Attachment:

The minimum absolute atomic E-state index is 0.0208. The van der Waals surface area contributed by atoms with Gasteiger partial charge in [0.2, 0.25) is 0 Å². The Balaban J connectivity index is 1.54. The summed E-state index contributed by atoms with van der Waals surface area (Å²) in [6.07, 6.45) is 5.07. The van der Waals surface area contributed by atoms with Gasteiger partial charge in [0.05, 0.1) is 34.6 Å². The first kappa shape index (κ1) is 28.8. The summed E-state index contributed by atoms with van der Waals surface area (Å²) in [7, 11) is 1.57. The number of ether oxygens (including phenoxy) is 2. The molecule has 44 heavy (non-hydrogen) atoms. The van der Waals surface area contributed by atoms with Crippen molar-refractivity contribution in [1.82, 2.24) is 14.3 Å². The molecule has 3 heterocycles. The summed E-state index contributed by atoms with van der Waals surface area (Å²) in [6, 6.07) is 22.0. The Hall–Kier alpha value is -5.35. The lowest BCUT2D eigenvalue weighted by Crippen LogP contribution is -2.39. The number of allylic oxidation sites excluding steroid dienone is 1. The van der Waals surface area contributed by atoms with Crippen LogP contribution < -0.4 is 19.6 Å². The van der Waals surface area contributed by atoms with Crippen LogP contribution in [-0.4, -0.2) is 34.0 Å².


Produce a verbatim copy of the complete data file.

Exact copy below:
The minimum absolute atomic E-state index is 0.0208. The van der Waals surface area contributed by atoms with Gasteiger partial charge in [0.2, 0.25) is 0 Å². The Balaban J connectivity index is 1.54. The summed E-state index contributed by atoms with van der Waals surface area (Å²) in [6.07, 6.45) is 5.07. The van der Waals surface area contributed by atoms with Gasteiger partial charge in [0.05, 0.1) is 34.6 Å². The first kappa shape index (κ1) is 28.8. The summed E-state index contributed by atoms with van der Waals surface area (Å²) in [7, 11) is 1.57. The number of ether oxygens (including phenoxy) is 2. The molecule has 44 heavy (non-hydrogen) atoms. The van der Waals surface area contributed by atoms with Crippen molar-refractivity contribution in [1.82, 2.24) is 14.3 Å². The molecule has 3 heterocycles. The summed E-state index contributed by atoms with van der Waals surface area (Å²) in [6, 6.07) is 22.0. The Hall–Kier alpha value is -5.35. The lowest BCUT2D eigenvalue weighted by Crippen LogP contribution is -2.39. The number of allylic oxidation sites excluding steroid dienone is 1. The van der Waals surface area contributed by atoms with Crippen LogP contribution < -0.4 is 19.6 Å². The van der Waals surface area contributed by atoms with Crippen LogP contribution in [-0.4, -0.2) is 34.0 Å².